Plaster crumbles off building facades and when the street car rumbles by, the ground shakes a bit. At first sight, Berlin's Alte Schoenhauser Street looks like an ordinary residential street. But this is where the city's young fashion scene pulsates in row after row of designer shops.
The area near the Hackesche Hoefe in the Mitte district has become so well-known in the fashion world that it has boosted Berlin's reputation as one of Europe's most important fashion centers to a position on par with Paris, Milan and London.
Tourists who explore the area just north of downtown Berlin will find that they can both admire the newest styles and buy them.
Reunification marked revival
"Berlin's fashion scene has a very long tradition. It was already enigmatic and glamorous at the beginning of the 20th century," said fashion journalist and book author Nadine Barth. But this culture was destroyed by World War II, and Berlin, as a divided city, did not rebound from the blow. That finally changed in 1989.
"The fall of the Berlin Wall strengthened the city's arts community and reproduced the modern, sizzling, creative fashion scene," said Barth.
Michael Michalsky -- one of the big new names in German fashion -- moved to Berlin a few years ago. Michalsky has his own stores featuring his own collection and his name is associated with many top brands.
"Right now there's no city more interesting than Berlin," said Michalsky. "Berlin is not only the heart of new Europe, but also an indicator of new social trends, which is important for the fashion world."
Art schools have responded to the trend
That's a fact also recognized by Berlin's schools, which in recent years have founded numerous fashion study programs. Vivienne Westwood taught for a long time at Berlin University of the Arts and students at the fashion school ESMOD profit from the city's international networks spanning the world of fashion. This school attracts young designers who stay in Berlin after finishing their education.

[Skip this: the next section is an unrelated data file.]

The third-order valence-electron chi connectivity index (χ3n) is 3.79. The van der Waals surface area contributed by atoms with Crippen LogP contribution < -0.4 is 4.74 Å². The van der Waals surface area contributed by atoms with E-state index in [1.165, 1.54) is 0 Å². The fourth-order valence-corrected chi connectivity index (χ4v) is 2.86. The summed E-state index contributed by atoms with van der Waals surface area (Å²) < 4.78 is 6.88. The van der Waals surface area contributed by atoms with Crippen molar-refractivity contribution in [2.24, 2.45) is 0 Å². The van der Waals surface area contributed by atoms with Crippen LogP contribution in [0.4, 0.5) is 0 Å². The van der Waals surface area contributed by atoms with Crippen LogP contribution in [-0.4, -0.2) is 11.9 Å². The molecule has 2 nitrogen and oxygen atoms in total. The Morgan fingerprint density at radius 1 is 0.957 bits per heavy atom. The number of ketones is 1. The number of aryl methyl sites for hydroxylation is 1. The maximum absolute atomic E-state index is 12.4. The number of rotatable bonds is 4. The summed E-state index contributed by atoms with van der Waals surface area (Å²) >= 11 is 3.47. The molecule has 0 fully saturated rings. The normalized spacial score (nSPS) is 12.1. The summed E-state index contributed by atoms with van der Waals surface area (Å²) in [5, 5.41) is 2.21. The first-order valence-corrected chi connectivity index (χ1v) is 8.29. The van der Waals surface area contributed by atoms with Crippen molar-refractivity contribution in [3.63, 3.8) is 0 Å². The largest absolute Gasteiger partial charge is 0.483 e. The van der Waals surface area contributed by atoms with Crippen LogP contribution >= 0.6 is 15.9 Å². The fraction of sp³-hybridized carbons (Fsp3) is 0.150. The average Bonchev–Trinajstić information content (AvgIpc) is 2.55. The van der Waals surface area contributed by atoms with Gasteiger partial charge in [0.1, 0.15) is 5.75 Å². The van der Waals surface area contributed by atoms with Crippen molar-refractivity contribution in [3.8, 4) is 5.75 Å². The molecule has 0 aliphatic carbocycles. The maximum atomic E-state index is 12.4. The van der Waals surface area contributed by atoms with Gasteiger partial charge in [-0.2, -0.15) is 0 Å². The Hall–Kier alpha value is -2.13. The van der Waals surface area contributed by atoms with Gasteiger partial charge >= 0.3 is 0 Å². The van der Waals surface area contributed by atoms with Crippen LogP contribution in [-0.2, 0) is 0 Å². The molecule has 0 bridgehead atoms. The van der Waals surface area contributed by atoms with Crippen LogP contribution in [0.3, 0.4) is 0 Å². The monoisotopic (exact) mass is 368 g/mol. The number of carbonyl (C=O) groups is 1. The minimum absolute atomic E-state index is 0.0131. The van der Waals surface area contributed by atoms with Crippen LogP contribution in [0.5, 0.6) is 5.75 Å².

One of the best examples of this is Sisi Wasabi, a label with a mix of casual street clothes and elements borrowed from traditional German costumes. Berlin is not just a place to work for Zerlina von dem Bussche, owner of the Sisi Wasabi label.
"Berlin is a city that is tremendously inspiring through incessant change," said von dem Bussche.
Berlin draws fashion industry names
This boom in creativity has led even names that really count in the fashion industry to stalk the city. Events like Berlin Fashion Week attract thousands of people who work in the fashion industry. As a result Berlin is not just a place where fashion is created, but also a place where it is vigorously bought and sold.
Tourists have taken notice. They don't have to search long because the large renowned stores have discovered new Berlin fashion also. Galeries Lafayette, in the Friedrich Street, is the ritzy offshoot of the same-named Parisian department store and has set aside a corner for young designers.
Visitors to the upper floors find Berlinomat where the latest styles in belts, bags, shirts and evening wear by various designers are available amid black lacquered walls. But the biggest fashion discovery is the area around the Hackesche Hoefe. While many tourists simply stroll in awe through the courtyard shopping area, fashion conscious visitors find clothes like no other here.
"The area is a fashion Bermuda Triangle," said Barth, comparing the mysterious geographical region in the Atlantic Ocean to the shape formed by Alte Schoenhauser, Mulack and Rosenthaler streets form on the city map.
The Hackesche Hoefe makes for an ideal starting point for a fashion tour of the area. Just behind the cinema is a store called Berlinerklamotten that offers more than just a single designer's line. In fact about 140 fashion designers are represented on the ground floor of the factory-like building.
Every table and every rack has a different notion of fashion. There are shiny sack purses reminiscent of the kind seen in children's books, T-shirts with filigree motifs of the city, casual woolen jackets and colorfully-patterned overshirts.
Prices can be described as halfway toward moderate: About 40 euros ($52) will buy you an unusual top and a unique pair of trousers cost around 120 euros.
Anyone in the mood for a more extensive shopping spree should walk down Neue Schoenhauser Street to where it turns into Alte Schoenhauser Street. Wander past the dozens of stores there and then turn left onto Mulack Street. There's also one young designer store after another here. In Bless, for example, the collections are numbered like art objects, in Van Reimersdahl there are prints and LaLa Berlin has knitted hats, scarves and hand warmers. At some point, turn left onto Rosenthaler Street and go south toward the city center to complete the triangle.